By Sigrid Gayangos
When nights simmered like a lazy summer day,
and months went on without rain,
the ancient ones of Samboangan swim up
to the shore, take off
their scaly clothes, fins and tails,
and tested the land’s hospitality.
But these ancient ones, these fish-folks,
always felt vulnerable on land,
confused by the ways of men, so
they calmed their nerves by taking part
in manly vices on hand:
they drank their fish-hearts out, traded
stories with other alcoholics, over-ate
piping hot bowls of satti, crawled
into bed with women
whose husbands were at sea,
and men whose wives did the same.
At dawn, after all the merry-making
and wandering and love-making,
they wear their scaly clothes back,
shake their heads and disappear.
They would return to unknown depths,
then swim with the current, once more convinced
that they were not suited for life
bereft of water.
On warm, pink sand we sat,
our legs bronzed, backs hunched,
looking out on the smaller islets before us.
“The southern tip is a gravesite for sea gypsies—”
sea people, you corrected me.
So we talked of ancient ways,
navigating stormy seas on houseboats,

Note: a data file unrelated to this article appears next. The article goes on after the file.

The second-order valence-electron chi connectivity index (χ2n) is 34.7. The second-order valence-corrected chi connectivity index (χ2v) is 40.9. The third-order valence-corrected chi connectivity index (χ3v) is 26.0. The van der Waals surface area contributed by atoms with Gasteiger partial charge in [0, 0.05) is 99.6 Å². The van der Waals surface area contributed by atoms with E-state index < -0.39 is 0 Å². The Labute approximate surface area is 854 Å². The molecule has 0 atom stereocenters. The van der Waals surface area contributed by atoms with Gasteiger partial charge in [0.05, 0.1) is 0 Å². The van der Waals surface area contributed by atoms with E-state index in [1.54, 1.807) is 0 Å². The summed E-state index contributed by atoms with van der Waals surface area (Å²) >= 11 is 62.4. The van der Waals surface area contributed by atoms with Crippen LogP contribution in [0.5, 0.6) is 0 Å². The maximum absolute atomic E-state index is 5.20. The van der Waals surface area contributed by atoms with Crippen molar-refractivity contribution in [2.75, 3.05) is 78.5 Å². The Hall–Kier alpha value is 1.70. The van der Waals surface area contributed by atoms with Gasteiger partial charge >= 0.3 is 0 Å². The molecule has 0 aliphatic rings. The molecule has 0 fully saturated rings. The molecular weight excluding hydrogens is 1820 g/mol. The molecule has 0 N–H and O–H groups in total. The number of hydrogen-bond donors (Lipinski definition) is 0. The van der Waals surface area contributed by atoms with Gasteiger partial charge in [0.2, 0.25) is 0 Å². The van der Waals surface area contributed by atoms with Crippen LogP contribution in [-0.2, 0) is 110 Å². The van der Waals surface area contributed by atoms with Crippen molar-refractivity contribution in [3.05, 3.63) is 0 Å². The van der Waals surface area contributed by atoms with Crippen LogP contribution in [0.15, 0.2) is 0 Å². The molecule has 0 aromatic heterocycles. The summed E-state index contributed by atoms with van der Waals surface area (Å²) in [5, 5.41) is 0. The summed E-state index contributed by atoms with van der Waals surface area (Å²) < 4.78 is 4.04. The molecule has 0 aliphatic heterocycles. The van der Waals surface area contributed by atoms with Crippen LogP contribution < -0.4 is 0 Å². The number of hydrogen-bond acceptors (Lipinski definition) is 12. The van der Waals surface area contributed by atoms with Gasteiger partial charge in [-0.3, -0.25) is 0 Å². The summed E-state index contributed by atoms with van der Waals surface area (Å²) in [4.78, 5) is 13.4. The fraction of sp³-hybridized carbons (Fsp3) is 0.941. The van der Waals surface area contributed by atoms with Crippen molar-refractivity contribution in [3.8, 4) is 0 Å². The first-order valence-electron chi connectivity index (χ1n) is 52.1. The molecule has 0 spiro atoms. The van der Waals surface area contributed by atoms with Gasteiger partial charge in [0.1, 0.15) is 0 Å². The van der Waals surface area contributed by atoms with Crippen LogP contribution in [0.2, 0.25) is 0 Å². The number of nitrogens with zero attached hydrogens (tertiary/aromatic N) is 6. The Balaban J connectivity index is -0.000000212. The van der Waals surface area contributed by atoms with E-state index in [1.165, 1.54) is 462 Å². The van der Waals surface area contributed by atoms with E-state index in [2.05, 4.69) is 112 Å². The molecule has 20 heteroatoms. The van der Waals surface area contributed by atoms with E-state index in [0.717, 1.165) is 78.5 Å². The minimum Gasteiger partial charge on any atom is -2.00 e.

love lashing like waves between
men and women who swore to grow
as old as the skies.
The beach is a young maiden;
the waves, its relentless lover.
Their love is the rapturous kind:
it bites on rocks and reefs
and lines the coast with goose bumps
leaving a trail
of soft kisses and promises.
Our afternoon whispers
were windows to the fear I held
in the pit of my stomach.
My frailty was the power that allowed me
to grow a second skeleton outside,
a bony shell, itself, divided into halves
and I sucked in
enough air to last a lifetime
until my ribs ruptured
and I fit just fine, in my new turtle-home.
You were sad but knew that I had to leave,
so you gifted me two sets of flippers.
Two in front, and two for the rear
and you warned me about plastics.
(I looked at you one last time and prayed
that your kindness will grow you wings.)
I see better now underwater—
the ocean floor dusty with history,
everywhere else blue and green and black.
Other creatures mumble scanty greetings
but everyone just heads to the wreckage
down on the sea floor, beyond recovery.
At times, I resurface and look upwards to the sky,
a blue, friendly face that listens to my pleas
but I grow restless and wait and wait and wait
and nothing arrives.
Memory is a secret whispered by the wind
to the ocean’s ever changing mind,
it ripples and swells and I just swim with it.
Sandy silences are embankments.
The world is mostly water—
yet it is mostly all attraction.
People dip, others linger,
but no one truly enters.
Its mercurial temper unnerves
even the strongest of us.
Until one day, I,
that which came from the sea,
and of the sea,
will swim back to the pink and warm sand
to remove my bony shell
and discard two sets of flippers.
My human legs will grow once more and I
shall spread it out for an afternoon thaw,
where I wait for a winged-boy
as old as the skies.